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Mountain Home Magazine

Spring's Beautiful Brevity

Apr 01, 2023 09:00AM ● By Marshall Nych

To summon spring’s natural, rejuvenating magic, you need only take a fresh look and a deep breath. Flora and fauna, perhaps well rested from winter’s dormancy, seem particularly alive. It’s not a coincidence that two of my fondest childhood chapters were written during this inviting time of year—baseball and trout fishing.

As fast as my short legs would carry me, I’d sprint to the far end of my grandparent’s backyard. Once settled, I placed hands on my knees to signal readiness. Halfway across the yard stood my cutoff and boyhood hero—Grandpa Seybert. Nearest to the house stood a smiling Uncle Kenny, bat in hand. With arms the size of legs, Kenny was athletic in every aspect of the word. A mix of parents, cousins, aunts, and other family members congregated atop the brick patio, which doubled as our dugout.

My favorite uncle would hit pop flies so high they were temporarily lost in the endless blues of a spring sky. I’d doggedly dash toward the last place I’d spotted the little white sphere. As the ball returned to the lower atmosphere, the entire family cheered as I made the catch. Glowing with pride, I’d toss the ball to Grandpa Seybert. Throwing with the neatest sidearm style I have witnessed to this day, Grandpa would return the ball to Kenny, and we’d do it all again. It’s a wonderful memory to replay.

Their support and influence inspired me. I wanted to be center fielder for the Pittsburgh Pirates when I grew up. If that career path didn’t work out, I’d settle on being a professional fisherman, because one thing I loved as much as baseball was trout. A stream trickled through our family farm, and there I’d marvel at the fish’s brilliant colors. This beautiful brevity was referred to as spring, and, be it the joy of baseball or trout, it seemed to be reserved for just a short time of the year.

Pop flies still come down and fish still jump up, I still love baseball and trout, but that little boy never tried out for the Pirates nor entered celebrated fishing tournaments. But when he became a man, he was blessed to be a husband to a loving woman and the father of two beautiful children.

As one spring sprung, I was asked to coach my son Noah’s baseball team. All those great memories from my own days on the diamond surfaced, and I drew from what Grandpa Seybert and Uncle Kenny had taught me. I strived to make baseball a passion and joy for my son and his teammates. To me, part of this meant giving opening day of trout season off so my players had an opportunity to become anglers.

I took my starting shortstop to a nearby creek, one flowing not far from our home baseball field. Swapping aluminum for graphite, Noah stepped up to the plate with the rod in his grip. This was his opening day. Noah’s first swing, ushered in by the classic 8 a.m. start, immediately made contact. The most abundant fish in the pool, the rainbow trout, boasted more colors than the PowerBait it engulfed. A single species now in the net, Noah stood proudly at first.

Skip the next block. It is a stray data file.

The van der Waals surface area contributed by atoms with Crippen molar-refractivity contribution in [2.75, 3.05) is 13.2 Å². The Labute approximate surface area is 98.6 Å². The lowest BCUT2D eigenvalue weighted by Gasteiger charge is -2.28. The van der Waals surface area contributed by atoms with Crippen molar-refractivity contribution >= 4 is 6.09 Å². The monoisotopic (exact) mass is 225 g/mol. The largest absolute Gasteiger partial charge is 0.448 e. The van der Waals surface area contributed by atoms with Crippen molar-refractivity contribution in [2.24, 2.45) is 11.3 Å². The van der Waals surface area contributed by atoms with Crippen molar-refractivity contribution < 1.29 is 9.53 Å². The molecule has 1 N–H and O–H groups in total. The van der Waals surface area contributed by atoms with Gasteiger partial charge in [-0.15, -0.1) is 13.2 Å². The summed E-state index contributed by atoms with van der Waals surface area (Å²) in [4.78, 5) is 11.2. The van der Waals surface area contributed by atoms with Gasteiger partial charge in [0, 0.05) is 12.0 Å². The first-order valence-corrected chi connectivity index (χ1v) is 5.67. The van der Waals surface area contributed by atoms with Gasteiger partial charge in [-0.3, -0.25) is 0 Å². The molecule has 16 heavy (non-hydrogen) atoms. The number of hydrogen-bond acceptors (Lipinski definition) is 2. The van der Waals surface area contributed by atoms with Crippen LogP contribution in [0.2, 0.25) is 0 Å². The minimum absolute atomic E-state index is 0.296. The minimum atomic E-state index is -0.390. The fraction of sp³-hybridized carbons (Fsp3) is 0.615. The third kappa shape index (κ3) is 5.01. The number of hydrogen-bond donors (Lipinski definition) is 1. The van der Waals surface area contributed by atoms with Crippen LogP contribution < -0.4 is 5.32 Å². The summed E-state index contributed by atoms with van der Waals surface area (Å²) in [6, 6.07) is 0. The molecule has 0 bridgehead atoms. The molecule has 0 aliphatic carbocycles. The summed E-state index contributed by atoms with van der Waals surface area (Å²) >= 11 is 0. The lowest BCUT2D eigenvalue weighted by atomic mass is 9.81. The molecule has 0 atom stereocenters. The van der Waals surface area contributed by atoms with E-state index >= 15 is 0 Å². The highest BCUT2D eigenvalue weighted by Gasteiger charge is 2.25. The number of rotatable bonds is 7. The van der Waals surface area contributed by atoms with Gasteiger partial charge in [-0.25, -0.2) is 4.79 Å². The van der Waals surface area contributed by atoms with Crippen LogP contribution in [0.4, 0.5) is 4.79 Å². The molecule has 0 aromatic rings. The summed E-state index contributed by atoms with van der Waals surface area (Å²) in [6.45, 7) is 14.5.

Though a few more rainbows obliged, it seemed the fish wised up to our concession stand. Listening to his coach, Noah baited a small hook with my preferred trout bait—the minnow. A daring leadoff with an eye on second, Noah tossed the bait against the far bank. As if stealing second itself, a speedy little brook trout darted from the shadows. After a frisky skirmish, Noah was not only at second base with double digits, but also another species.

My son, his quickness often placing him at shortstop, felt comfortable between second and third base. The boy had hit his stride. Not only was he executing some well-placed casts, he skillfully played fish away from snags. The only obstacle to a third species was the brown trout. Without a doubt, the brownie finning in the hole was easily the biggest. Ignoring every presentation, it was clear Noah’s triple would be a challenge. My son knew to frequently change tactics when fish shut down. He threaded a single wax worm along a thin hook. The brown trout effortlessly inhaled the offering. A proper triple, I would have been more than happy if Noah’s game ended there, stranded at third base.

Bases now loaded, Noah had exhausted all live bait options. Reading his coach’s signals like a book, Noah tied on a trout magnet. As soon as the lure dove into the pool with just the slightest plop, he slowly dragged and jigged the morsel along the bottom. Surprising every angler on the roster, particularly Noah himself, most attracted to the trout magnet was a finicky golden rainbow.

Crossing home plate, my son had achieved a Pennsylvania trout fishing grand slam. This seven-year-old angler brought four species of trout to the net. As coach and father, I could not have been prouder. The emotions a little boy of yesterday felt as he looked into his glove and saw the baseball were the very ones a little boy of today experienced as he admired the fish he held in his hands.

Grandpa Seybert passed away about five years ago. The Noah he knew could scarcely walk, let alone catch a baseball or a fish. Yet, perched between the emerald spring waters, earthen infield, and heaven, I felt Grandpa watching us. Gazing up, I fully expected one of Uncle Kenny’s fly balls to drop out of the endless blues of a spring sky.

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